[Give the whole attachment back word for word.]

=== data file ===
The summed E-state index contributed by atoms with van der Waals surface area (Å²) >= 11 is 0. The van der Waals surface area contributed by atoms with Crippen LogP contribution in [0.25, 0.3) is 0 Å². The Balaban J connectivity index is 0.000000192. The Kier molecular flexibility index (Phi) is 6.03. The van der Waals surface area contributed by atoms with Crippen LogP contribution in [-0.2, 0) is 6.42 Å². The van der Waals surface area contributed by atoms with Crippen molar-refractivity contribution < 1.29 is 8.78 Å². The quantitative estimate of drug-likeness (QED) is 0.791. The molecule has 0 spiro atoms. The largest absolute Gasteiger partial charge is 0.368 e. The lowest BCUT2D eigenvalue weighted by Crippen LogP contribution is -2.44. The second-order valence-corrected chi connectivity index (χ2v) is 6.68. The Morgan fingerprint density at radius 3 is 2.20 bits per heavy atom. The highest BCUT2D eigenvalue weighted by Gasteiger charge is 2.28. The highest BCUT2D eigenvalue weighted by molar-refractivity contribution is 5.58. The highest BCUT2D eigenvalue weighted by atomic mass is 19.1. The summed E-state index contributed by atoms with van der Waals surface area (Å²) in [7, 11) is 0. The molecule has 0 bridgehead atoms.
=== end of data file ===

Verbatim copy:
The summed E-state index contributed by atoms with van der Waals surface area (Å²) >= 11 is 0. The van der Waals surface area contributed by atoms with Crippen LogP contribution in [0.25, 0.3) is 0 Å². The Balaban J connectivity index is 0.000000192. The Kier molecular flexibility index (Phi) is 6.03. The van der Waals surface area contributed by atoms with Crippen LogP contribution in [-0.2, 0) is 6.42 Å². The van der Waals surface area contributed by atoms with Crippen molar-refractivity contribution < 1.29 is 8.78 Å². The quantitative estimate of drug-likeness (QED) is 0.791. The molecule has 0 spiro atoms. The largest absolute Gasteiger partial charge is 0.368 e. The lowest BCUT2D eigenvalue weighted by Crippen LogP contribution is -2.44. The second-order valence-corrected chi connectivity index (χ2v) is 6.68. The Morgan fingerprint density at radius 3 is 2.20 bits per heavy atom. The highest BCUT2D eigenvalue weighted by Gasteiger charge is 2.28. The highest BCUT2D eigenvalue weighted by molar-refractivity contribution is 5.58. The highest BCUT2D eigenvalue weighted by atomic mass is 19.1. The summed E-state index contributed by atoms with van der Waals surface area (Å²) in [7, 11) is 0. The molecule has 0 bridgehead atoms.